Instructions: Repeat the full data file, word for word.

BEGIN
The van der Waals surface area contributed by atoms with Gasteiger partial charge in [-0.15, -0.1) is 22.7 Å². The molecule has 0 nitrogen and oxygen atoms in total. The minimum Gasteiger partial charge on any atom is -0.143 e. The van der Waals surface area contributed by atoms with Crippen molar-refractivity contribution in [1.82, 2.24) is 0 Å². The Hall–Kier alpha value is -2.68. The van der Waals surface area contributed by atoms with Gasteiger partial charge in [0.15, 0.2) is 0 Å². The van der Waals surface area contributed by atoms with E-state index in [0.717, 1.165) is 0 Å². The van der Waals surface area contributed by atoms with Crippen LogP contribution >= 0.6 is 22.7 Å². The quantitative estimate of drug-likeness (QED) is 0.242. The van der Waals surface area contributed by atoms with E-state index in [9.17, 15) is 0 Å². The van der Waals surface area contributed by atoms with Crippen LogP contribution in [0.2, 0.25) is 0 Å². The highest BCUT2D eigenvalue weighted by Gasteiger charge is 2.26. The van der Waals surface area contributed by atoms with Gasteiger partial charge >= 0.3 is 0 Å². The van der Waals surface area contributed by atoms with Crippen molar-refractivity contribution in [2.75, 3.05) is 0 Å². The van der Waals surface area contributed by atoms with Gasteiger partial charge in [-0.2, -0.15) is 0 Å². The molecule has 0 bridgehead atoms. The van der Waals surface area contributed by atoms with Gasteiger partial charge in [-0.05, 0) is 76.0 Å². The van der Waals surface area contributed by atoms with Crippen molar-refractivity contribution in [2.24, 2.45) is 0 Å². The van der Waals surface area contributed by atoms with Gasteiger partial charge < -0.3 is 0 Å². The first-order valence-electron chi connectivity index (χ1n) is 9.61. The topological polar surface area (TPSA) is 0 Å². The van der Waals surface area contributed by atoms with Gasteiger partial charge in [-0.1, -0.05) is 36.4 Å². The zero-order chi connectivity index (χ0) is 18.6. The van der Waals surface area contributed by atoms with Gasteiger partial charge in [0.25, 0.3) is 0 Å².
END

The van der Waals surface area contributed by atoms with Gasteiger partial charge in [-0.15, -0.1) is 22.7 Å². The molecule has 0 nitrogen and oxygen atoms in total. The minimum Gasteiger partial charge on any atom is -0.143 e. The van der Waals surface area contributed by atoms with Crippen molar-refractivity contribution in [1.82, 2.24) is 0 Å². The Hall–Kier alpha value is -2.68. The van der Waals surface area contributed by atoms with Gasteiger partial charge in [0.15, 0.2) is 0 Å². The van der Waals surface area contributed by atoms with E-state index in [0.717, 1.165) is 0 Å². The van der Waals surface area contributed by atoms with Crippen LogP contribution >= 0.6 is 22.7 Å². The quantitative estimate of drug-likeness (QED) is 0.242. The van der Waals surface area contributed by atoms with E-state index in [9.17, 15) is 0 Å². The van der Waals surface area contributed by atoms with Crippen LogP contribution in [0.2, 0.25) is 0 Å². The highest BCUT2D eigenvalue weighted by Gasteiger charge is 2.26. The van der Waals surface area contributed by atoms with Gasteiger partial charge >= 0.3 is 0 Å². The van der Waals surface area contributed by atoms with Crippen molar-refractivity contribution in [2.75, 3.05) is 0 Å². The van der Waals surface area contributed by atoms with Gasteiger partial charge in [-0.2, -0.15) is 0 Å². The molecule has 0 bridgehead atoms. The van der Waals surface area contributed by atoms with Gasteiger partial charge in [-0.05, 0) is 76.0 Å². The van der Waals surface area contributed by atoms with Crippen molar-refractivity contribution in [2.24, 2.45) is 0 Å². The van der Waals surface area contributed by atoms with Gasteiger partial charge < -0.3 is 0 Å². The first-order valence-electron chi connectivity index (χ1n) is 9.61. The topological polar surface area (TPSA) is 0 Å². The van der Waals surface area contributed by atoms with Gasteiger partial charge in [-0.1, -0.05) is 36.4 Å². The zero-order chi connectivity index (χ0) is 18.6. The van der Waals surface area contributed by atoms with Gasteiger partial charge in [0.25, 0.3) is 0 Å².